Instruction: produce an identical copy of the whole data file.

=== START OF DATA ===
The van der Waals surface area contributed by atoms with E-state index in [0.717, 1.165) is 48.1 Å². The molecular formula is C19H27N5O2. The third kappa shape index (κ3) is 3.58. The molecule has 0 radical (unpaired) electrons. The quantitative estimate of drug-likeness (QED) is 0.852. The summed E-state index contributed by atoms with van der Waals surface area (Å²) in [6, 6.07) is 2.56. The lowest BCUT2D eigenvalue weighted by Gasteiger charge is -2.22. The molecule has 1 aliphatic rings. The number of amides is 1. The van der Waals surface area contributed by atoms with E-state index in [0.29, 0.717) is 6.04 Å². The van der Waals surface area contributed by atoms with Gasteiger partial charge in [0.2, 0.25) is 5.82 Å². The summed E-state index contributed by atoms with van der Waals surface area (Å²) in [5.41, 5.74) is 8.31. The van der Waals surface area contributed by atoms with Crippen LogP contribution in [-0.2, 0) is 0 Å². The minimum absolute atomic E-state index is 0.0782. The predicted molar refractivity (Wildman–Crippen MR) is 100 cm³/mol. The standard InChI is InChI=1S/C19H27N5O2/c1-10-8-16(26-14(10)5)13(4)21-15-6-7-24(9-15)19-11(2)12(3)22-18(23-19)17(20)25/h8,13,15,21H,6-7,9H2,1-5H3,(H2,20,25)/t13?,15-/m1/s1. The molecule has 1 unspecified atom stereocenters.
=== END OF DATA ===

The van der Waals surface area contributed by atoms with E-state index in [0.717, 1.165) is 48.1 Å². The molecular formula is C19H27N5O2. The third kappa shape index (κ3) is 3.58. The molecule has 0 radical (unpaired) electrons. The quantitative estimate of drug-likeness (QED) is 0.852. The summed E-state index contributed by atoms with van der Waals surface area (Å²) in [6, 6.07) is 2.56. The lowest BCUT2D eigenvalue weighted by Gasteiger charge is -2.22. The molecule has 1 aliphatic rings. The number of amides is 1. The van der Waals surface area contributed by atoms with E-state index in [0.29, 0.717) is 6.04 Å². The van der Waals surface area contributed by atoms with Gasteiger partial charge in [0.2, 0.25) is 5.82 Å². The summed E-state index contributed by atoms with van der Waals surface area (Å²) in [5.41, 5.74) is 8.31. The van der Waals surface area contributed by atoms with Crippen LogP contribution in [-0.2, 0) is 0 Å². The minimum absolute atomic E-state index is 0.0782. The predicted molar refractivity (Wildman–Crippen MR) is 100 cm³/mol. The standard InChI is InChI=1S/C19H27N5O2/c1-10-8-16(26-14(10)5)13(4)21-15-6-7-24(9-15)19-11(2)12(3)22-18(23-19)17(20)25/h8,13,15,21H,6-7,9H2,1-5H3,(H2,20,25)/t13?,15-/m1/s1. The molecule has 1 unspecified atom stereocenters.